Chana Porter’s new sci-fi novel The Seep explores who is welcome in Utopia — and who gets left behind
Trina Goldberg-Oneka is fifty-years-old when The Seep arrives. She throws a dinner party with her soon-to-be wife, Deeba, as the world braces themselves for The End. The guests carried on with their evening, unaware that The Seep had already entered their water supply. It enveloped them all, filling them with the overwhelming understanding that everything was going to be OK.
This gentle alien invasion was welcomed by Trina and Deeba, alongside everyone else who was high on The Seep. They felt joy, love, peace. Those left behind lounged in panic, despair, anger.
In this opening chapter, Chana introduces the consistent theme of her book; the complexity of human condition. We are asked to think, at the opening of Chapter 2 “…but were humans still humans without their worries?”.
Are they? What would life look like without worry? Would it be paradise — or would we feel incomplete without our history, our story, our identity that shapes who we are? Early on, Trina reflects on the failure of the Utopian experiment: “The Seep did love us, it wanted to create a perfect world… and this destroyed life as we know it.” As we accompany Trina on her profound journey through inexplicable grief, pain and addiction, we see how much truth this holds.
Under the haze of The Seep, Trina’s home becomes unrecognisable. Policeman hang up uniforms, money is abolished; nobody has to work now that poverty isn’t possible and poisoning the planet to spin a profit no longer makes sense to anybody. Hierarchies break down. Everything is unequivocally idyllic.
That is, until Trina’s wife announces she wants to be a baby again. You see, The Seep helps humans to transcend their mortal bodies. People alter themselves at will. Modify themselves to have a cats tongue, angel wings. In this futuristic paradise, Trina gets left behind. She keeps her old clothes, her face, her old world views. She becomes bored with being high. She misses culture created while humans thought they were mortal. Art had becomes bland. It’s lost its bite, without a little hardship, a little tension.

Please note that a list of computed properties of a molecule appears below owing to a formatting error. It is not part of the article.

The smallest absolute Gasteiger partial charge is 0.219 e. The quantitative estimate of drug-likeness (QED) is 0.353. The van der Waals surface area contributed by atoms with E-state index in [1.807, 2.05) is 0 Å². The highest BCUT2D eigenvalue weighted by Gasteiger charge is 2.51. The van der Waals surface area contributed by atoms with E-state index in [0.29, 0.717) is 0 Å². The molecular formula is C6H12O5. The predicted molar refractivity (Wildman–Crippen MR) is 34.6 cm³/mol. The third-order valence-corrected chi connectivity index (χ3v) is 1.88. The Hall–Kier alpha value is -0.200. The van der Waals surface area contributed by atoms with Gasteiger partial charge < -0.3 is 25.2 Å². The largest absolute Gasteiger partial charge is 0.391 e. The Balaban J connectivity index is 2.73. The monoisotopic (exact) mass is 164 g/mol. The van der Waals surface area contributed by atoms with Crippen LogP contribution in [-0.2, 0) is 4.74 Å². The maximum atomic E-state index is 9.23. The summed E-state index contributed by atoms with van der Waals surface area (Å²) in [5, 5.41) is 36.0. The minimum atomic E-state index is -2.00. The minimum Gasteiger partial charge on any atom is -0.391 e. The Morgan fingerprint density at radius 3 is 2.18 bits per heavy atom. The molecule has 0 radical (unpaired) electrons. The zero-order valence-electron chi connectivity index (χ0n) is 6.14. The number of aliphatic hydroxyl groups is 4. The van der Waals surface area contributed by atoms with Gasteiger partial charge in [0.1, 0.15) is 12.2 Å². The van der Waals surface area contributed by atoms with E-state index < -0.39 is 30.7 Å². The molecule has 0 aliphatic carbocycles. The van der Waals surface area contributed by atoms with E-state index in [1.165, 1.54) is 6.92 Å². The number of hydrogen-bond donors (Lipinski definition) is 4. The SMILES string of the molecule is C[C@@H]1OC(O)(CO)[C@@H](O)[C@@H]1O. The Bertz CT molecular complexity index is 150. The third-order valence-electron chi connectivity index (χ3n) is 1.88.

So when her wife tells her she wanted to be parented again, and , Trina vehemently opposes. And so, Deeba chooses to die, to be reborn in another life.
Drowning in unspeakable grief, Trina recedes into herself, cutting herself off from The Seep and the world it had invaded. She begins drinking, a lot. She stops going to work, seeing friends. Stops caring about anything.
This is a story of identity, of what it means to us. Trina is a Trans woman. She fought for a body that matched how she felt, so she is understandably unnerved by all those around her who are changing form as easy as we now change our hair colour. This lack of regard for who we are questions whether identity is rendered meaningless in such Utopian depictions.
Her self imposed isolation isn’t welcomed in this Utopia. People can’t understand; in a place where you can be anything, why would you choose to be a depressed alcoholic? Trina doesn’t have to feel this pain. She can choose to have it taken away, utterly eradicated by The Seep. But she doesn’t. The grief hurts, but its her pain. The memories are raw, but they are her memories.
I’ve been depressed for as long as I can remember. Sometimes I wonder if I was born sad, anxious over-thinking etched into my genes. From days spent in bed, to public teary outbursts, years lost to starving and harming myself…. I often wonder about the extent that mental illness has held me back. When I think about Utopias, I question whether such neurodiverse brains would be welcomed — or even wanted by those who have them.
Where would I be in life, if I hadn’t had to spend so much time in and out of therapy, sitting for hours in A&E as I struggle through antidepressant withdrawal? Who would I even be without this constant voice of dread, belittling me at every turn?
I look at genuinely happy people — like my partner, who has never dealt with a mental health issue, and is baffled by the intensity of my emotions — and I am jealous. I am envious of his ability to wake up and not dread the day ahead of him. When I am at my lowest, I just want it to stop. The pain. The self-hatred. The worry. The fear. The voice telling me I’m worthless, telling me to end it all.
Then some days,the prospect of getting out of bed doesn’t tower above me like a mountain I cannot scale. Living feels possible, even desirable. Memories of my darkest days linger, but they make those bright days even sweeter. Life isn’t paradise. Sure, I wish I could take the pain away from those who chose to take their life when it becomes too much, and I wish I didn’t have to watch my friends suffer through an inadequate healthcare system. This is evidence enough that Chana’s Seep filled Utopia is speculative fiction, far from our often grey reality. But then, if given the chance, I’m not sure I actually would choose a life without my sadness. Because I can’t get away from the gnawing sense that this would dull my joy. That it would strip me of a -albeit unwanted — part of my identity. And I know that reaching for that Utopian euphoria is possible, without being high on an alien entity.
China Porter’s The Seep is available online.
What would your Utopia look like? Do you think mental illness has a role to play in Utopian fiction and narratives? let me know in the comments